[Music treat at the end. This story will be posted in full after the Challenge for those of us that like to read everything in one complete telling,]
SABOTAGE – Monday Midnight
Stars shining on the sea should settle our nerves. Impossible now we are sure the scheming stinks.
“How will we find these containers you say was swept overboard during the storm?”
Peder hands Rashmi an electronic tracker.
“Switch this on and our cargo will be transmitting a signal. Simply follow that. When you find the cargo attach the items to the rapid deployment lift bags. Once inflated they will bring the cargo to the surface for retrieval. Straightforward.”
Mind racing. Hesitate from asking what the salvage is. My senses say don’t.
“How many containers? You’ve given us eight small bags.”
“Four to search for. Two lift bags per canister.”
Pia strides over, tapping her watch. “You better leave now.”
At the stern, we climb back down to our boat, already loaded with the scuba tanks and lifting devices.
We cast off and raise the sails. Our craft slices apart the sheen on the water from the moon and stars. Perfect weather.
Sudden dread as spasms seize me.
P for Panic but also Precautions. Slow breathes.
The mini-sonar directs us over the area where the cargo should be. We lower the sea anchor and release the rapid deployment lift bags – weighted to sink steadily on a long hawser.
A last scrupulous check of each other’s equipment, then we drop backwards over opposite sides into the serene darkness. The beams of our head-lamps stab into the depths.
The strengthening beeps guide our cautious descent.
When we reach the bags, we lower them. Deeper, past jagged rocks. Seaweed. Curious fish.
Containers – canisters designed for underwater recovery. Not just for the deck of a Swedish ship in the storm. Not swept overboard but jettisoned.
I sign Rashmi to strap two balloons to the first container as I adjust their regulator pressure gauges for the correct depth. Then we scrutinize the containers. No signifying marks. Nothing to divulge the contents. But designed for lifting straps.
However, there is a suitable slit where I insert our own tracker – a signal we can follow. Security 101.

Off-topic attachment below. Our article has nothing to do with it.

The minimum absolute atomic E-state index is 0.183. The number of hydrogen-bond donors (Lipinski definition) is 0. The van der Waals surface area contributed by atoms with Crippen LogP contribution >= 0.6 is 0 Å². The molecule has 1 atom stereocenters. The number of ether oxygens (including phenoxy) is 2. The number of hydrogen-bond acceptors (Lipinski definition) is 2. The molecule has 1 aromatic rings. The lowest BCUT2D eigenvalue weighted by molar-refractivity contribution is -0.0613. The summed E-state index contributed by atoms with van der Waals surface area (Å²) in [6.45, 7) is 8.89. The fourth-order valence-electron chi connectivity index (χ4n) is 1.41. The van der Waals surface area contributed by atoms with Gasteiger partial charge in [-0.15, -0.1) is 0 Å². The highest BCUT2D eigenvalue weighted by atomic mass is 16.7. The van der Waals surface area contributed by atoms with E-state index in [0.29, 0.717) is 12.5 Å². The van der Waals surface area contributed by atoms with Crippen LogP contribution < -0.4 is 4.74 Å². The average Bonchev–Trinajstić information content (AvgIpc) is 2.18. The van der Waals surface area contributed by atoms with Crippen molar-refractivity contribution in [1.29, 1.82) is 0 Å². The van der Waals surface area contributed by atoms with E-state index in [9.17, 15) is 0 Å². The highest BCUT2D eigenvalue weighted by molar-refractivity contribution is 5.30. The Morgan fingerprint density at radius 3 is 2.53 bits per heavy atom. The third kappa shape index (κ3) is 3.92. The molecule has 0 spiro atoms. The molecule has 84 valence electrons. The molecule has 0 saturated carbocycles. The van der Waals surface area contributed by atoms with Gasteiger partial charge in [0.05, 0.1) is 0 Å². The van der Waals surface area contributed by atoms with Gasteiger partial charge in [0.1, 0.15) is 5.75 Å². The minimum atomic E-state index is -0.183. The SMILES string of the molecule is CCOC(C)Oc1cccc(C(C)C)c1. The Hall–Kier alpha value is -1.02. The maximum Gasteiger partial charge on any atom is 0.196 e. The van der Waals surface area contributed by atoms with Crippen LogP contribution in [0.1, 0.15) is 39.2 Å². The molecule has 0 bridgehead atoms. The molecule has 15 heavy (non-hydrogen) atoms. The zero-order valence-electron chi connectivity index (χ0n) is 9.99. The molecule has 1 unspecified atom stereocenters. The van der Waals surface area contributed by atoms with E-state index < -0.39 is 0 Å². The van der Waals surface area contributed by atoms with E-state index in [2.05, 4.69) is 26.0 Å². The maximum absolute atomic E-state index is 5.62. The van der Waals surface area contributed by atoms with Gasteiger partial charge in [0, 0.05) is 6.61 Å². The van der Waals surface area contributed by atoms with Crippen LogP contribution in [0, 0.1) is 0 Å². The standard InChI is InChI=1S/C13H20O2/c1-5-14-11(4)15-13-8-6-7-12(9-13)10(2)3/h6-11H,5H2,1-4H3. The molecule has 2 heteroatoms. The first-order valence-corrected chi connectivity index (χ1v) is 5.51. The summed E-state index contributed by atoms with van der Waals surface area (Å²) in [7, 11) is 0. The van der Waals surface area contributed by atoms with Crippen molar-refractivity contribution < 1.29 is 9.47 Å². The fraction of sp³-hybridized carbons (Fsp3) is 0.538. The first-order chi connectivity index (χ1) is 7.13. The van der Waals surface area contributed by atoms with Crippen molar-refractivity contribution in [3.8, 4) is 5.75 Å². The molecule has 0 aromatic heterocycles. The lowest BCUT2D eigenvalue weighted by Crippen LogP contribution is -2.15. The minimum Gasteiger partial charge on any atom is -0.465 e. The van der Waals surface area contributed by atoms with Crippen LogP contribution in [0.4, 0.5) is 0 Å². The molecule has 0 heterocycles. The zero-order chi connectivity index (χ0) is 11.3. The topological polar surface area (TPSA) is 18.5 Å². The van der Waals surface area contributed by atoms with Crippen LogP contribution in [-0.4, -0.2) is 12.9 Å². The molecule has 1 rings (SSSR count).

We open the valves on the two scuba cylinders that inflate the bags. Swim clear as the bags lift and carry the container towards the surface.
Same procedure with the second canister – and second transponder. Two more balloons. Then the final two canisters.
A for Ascent.
Almost over. Tension not disappearing. Breathe slowly. Don’t waste precious air.
Our ascent takes longer as we need a stage decompression. Longer climb than our descent and time working on the seabed. Time enough for the waves to have picked up above.
The beginning of a squall.
No sign of the rapid deployment lift bags.
P for Panic as my stomach churns.
But the Njörðr Hämnaren has sailed closer. They’ve already winched the cargo aboard.
Relief and Apprehension.
We take off our tanks to simplify our return journey.
Tattoos hammer T for Timing.
“Too easy,” I say to Rashmi. “Be prepared for anything.”
Like the semi-automatic shots that spray the sea. R for Revenge.
Pia hails us. “Time to stay where you are, detectives. Yes, we know who you are and thank the North Wales Police for their assistance. Lagens väktare. May you swim in peace.”
I dive at Kama as I spy the carelessly stowed spare sail and scream.
TRAP. The boat is ripped apart.
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“Music hath charms to soothe a savage breast, to soften rocks, or bend a knotted oak.” William Congreve – The Mourning Bride